“Everybody wanted (the testing supplies), everyone tried to get them, and there just wasn’t enough,” he said. “And it wasn’t even just us, it was the rest of the world. And I think one of the things that we talked about early on is a lot of this stuff is made in China. And when we first got going on this, China was making nothing. They were completely shut down. So a lot of our vendors, their suppliers are in China and they couldn’t even get product because all those factories in China were shut down.”
And there wasn’t much the government could do to help, either. The Strategic National Stockpile of medical supplies was designed to support local providers in a natural disaster or similar event, not a pandemic. While it was able to help a bit with PPE and ventilators, it wasn’t much use for testing supplies.
“Clearly people would be thinking, ‘In a disaster we need ventilators, we need PPE.’ And I’m doubtful that people were like, ‘In a disaster, we would need cotton swabs you stick up in your nose,’” Pothof said.
To make matters worse, given how contagious the virus is, testing materials weren’t the only issue.
Even if a clinic or hospital has all the testing supplies and a lab ready to process the tests, Pothof said, “well that’s great, but you have to have a place where you can actually collect that sample … someone still needs to figure out how to collect that specimen, and then you can have the PPE available to be able to collect the specimen.”
Both UW Health and GHC had to restructure their clinics to isolate all coronavirus testing in a single location, for example, which was logistically difficult and expensive.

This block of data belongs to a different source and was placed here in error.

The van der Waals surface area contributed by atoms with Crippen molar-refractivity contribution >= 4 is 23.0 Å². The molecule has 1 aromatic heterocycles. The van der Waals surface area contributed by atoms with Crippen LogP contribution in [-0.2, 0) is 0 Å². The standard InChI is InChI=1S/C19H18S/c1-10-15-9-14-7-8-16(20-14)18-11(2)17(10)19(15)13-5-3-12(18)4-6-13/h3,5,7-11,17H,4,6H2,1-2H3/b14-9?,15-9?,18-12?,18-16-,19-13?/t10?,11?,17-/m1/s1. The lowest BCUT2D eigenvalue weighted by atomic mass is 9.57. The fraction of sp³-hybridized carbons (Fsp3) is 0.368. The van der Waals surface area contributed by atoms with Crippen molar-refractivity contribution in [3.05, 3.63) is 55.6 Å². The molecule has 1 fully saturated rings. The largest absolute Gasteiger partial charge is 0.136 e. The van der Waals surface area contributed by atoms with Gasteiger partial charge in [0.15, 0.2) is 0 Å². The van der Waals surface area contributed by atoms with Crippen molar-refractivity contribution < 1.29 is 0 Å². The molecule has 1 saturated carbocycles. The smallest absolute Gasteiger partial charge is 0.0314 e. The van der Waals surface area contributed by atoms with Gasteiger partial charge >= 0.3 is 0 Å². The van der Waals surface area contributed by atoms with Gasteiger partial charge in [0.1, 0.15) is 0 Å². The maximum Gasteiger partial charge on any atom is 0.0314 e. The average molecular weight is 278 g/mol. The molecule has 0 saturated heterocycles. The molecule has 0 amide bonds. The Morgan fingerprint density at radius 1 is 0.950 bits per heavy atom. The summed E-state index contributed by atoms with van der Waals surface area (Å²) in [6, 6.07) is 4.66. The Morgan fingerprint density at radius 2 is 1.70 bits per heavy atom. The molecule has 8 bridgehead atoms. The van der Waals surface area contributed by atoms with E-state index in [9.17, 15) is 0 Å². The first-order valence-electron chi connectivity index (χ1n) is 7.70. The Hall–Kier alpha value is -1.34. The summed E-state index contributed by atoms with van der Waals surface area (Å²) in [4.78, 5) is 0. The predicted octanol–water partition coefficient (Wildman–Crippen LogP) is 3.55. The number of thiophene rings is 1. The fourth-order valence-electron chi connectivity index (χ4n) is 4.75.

And even if a provider was able to collect a sample, getting it to a lab wasn’t always easy, especially early on when there was only one lab in Wisconsin capable of processing the coronavirus test.
“If you’re in the northern part of the state, you probably don’t have a lab anywhere close by that does this test,” Pothof said. “So now there’s this transportation issue of if I’m in Northern Wisconsin, and I test someone for COVID-19, I probably have to ship that test hours away to get that result. And now there’s that delay in things coming back, which makes testing somewhat complicated.”
As a result of all of those challenges, providers initially were very selective in who got tested.
That might be changing soon, however.
“I think that the supplies chains are starting to open up and we hope to be able to offer testing to anybody who is even mildly ill,” Kastman said.
“I’d say over the last several weeks (supplies have) shored up quite a bit,” Pothof said.
The State Department of Health Services has relaxed guidelines on who should get tested, and both Pothof and Kastman said they anticipate mildly ill people getting tested soon — but don’t expect getting tested to necessarily benefit you if you have a mild case.
“There’s no evidence-based intervention at this point. There are no medicines to help them, even if we identify people early,” Kastman said. “But it will probably allow for smarter quarantining and contact notification. From a public health level, it could be useful to know who’s got it, even if they’ve only got a cold, basically, and really make sure that they limit their contacts or eliminate contacts.”
Kastman said he expects more people to be willing to come to clinics to be tested as a sense of “panic” dies down.
Expense might be another barrier for some. Health insurance plans are covering the tests for the most part, though local governments have had to commit to testing the uninsured. Members of the National Guard are preparing to begin testing those populations at an alternative care facility near Alliant Energy Center soon.
“The officials are doing a good job at thinking those scenarios through,” Kastman said.
Kastman said that even though more people can get tested now, you should still call ahead.
“What we really don’t have the infrastructure for is that we can’t have everyone who wants a test to be like, ‘Well, I’ll just go to the urgent care or the (emergency room) to get it,’” he said. “One, we don’t have that many tests at urgent care and (the emergency room). Two, that’s probably the worst place to go to get a test right now if you’re otherwise doing pretty well.”